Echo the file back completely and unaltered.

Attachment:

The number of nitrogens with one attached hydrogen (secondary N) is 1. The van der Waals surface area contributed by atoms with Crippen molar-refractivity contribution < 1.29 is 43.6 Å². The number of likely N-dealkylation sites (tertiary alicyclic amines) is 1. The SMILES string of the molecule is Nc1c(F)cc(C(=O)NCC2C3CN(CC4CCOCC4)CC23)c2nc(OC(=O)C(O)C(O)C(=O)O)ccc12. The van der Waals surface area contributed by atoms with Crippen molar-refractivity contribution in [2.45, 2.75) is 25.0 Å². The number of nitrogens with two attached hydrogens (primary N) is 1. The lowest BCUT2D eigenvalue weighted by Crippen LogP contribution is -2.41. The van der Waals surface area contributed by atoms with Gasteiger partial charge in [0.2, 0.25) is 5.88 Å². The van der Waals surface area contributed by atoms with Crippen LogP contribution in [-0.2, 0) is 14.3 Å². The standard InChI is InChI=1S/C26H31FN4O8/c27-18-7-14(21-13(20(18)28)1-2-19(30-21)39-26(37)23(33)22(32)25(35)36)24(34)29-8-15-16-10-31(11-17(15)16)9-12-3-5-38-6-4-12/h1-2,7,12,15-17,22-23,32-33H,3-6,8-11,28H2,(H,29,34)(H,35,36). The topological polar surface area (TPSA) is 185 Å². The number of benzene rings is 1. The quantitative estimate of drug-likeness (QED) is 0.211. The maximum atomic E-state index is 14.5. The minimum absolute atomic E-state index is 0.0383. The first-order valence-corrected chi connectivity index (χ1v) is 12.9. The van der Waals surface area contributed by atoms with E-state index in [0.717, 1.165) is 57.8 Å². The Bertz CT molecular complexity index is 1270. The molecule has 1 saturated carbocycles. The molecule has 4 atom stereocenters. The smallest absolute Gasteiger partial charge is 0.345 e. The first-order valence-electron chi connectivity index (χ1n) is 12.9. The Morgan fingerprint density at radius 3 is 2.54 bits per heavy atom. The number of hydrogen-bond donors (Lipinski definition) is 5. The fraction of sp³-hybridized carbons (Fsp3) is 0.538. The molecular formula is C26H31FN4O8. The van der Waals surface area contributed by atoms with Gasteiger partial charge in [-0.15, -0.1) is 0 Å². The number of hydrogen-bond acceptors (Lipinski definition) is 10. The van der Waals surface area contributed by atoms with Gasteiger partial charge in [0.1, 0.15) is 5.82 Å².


The number of nitrogens with one attached hydrogen (secondary N) is 1. The van der Waals surface area contributed by atoms with Crippen molar-refractivity contribution < 1.29 is 43.6 Å². The number of likely N-dealkylation sites (tertiary alicyclic amines) is 1. The SMILES string of the molecule is Nc1c(F)cc(C(=O)NCC2C3CN(CC4CCOCC4)CC23)c2nc(OC(=O)C(O)C(O)C(=O)O)ccc12. The van der Waals surface area contributed by atoms with Crippen molar-refractivity contribution in [2.45, 2.75) is 25.0 Å². The number of nitrogens with two attached hydrogens (primary N) is 1. The lowest BCUT2D eigenvalue weighted by Crippen LogP contribution is -2.41. The van der Waals surface area contributed by atoms with Gasteiger partial charge in [0.2, 0.25) is 5.88 Å². The van der Waals surface area contributed by atoms with Crippen LogP contribution in [-0.2, 0) is 14.3 Å². The standard InChI is InChI=1S/C26H31FN4O8/c27-18-7-14(21-13(20(18)28)1-2-19(30-21)39-26(37)23(33)22(32)25(35)36)24(34)29-8-15-16-10-31(11-17(15)16)9-12-3-5-38-6-4-12/h1-2,7,12,15-17,22-23,32-33H,3-6,8-11,28H2,(H,29,34)(H,35,36). The topological polar surface area (TPSA) is 185 Å². The number of benzene rings is 1. The quantitative estimate of drug-likeness (QED) is 0.211. The maximum atomic E-state index is 14.5. The minimum absolute atomic E-state index is 0.0383. The first-order valence-corrected chi connectivity index (χ1v) is 12.9. The van der Waals surface area contributed by atoms with E-state index in [0.717, 1.165) is 57.8 Å². The Bertz CT molecular complexity index is 1270. The molecule has 1 saturated carbocycles. The molecule has 4 atom stereocenters. The smallest absolute Gasteiger partial charge is 0.345 e. The first-order valence-electron chi connectivity index (χ1n) is 12.9. The Morgan fingerprint density at radius 3 is 2.54 bits per heavy atom. The number of hydrogen-bond donors (Lipinski definition) is 5. The fraction of sp³-hybridized carbons (Fsp3) is 0.538. The molecular formula is C26H31FN4O8. The van der Waals surface area contributed by atoms with Gasteiger partial charge in [-0.15, -0.1) is 0 Å². The number of hydrogen-bond acceptors (Lipinski definition) is 10. The van der Waals surface area contributed by atoms with Gasteiger partial charge in [0.1, 0.15) is 5.82 Å².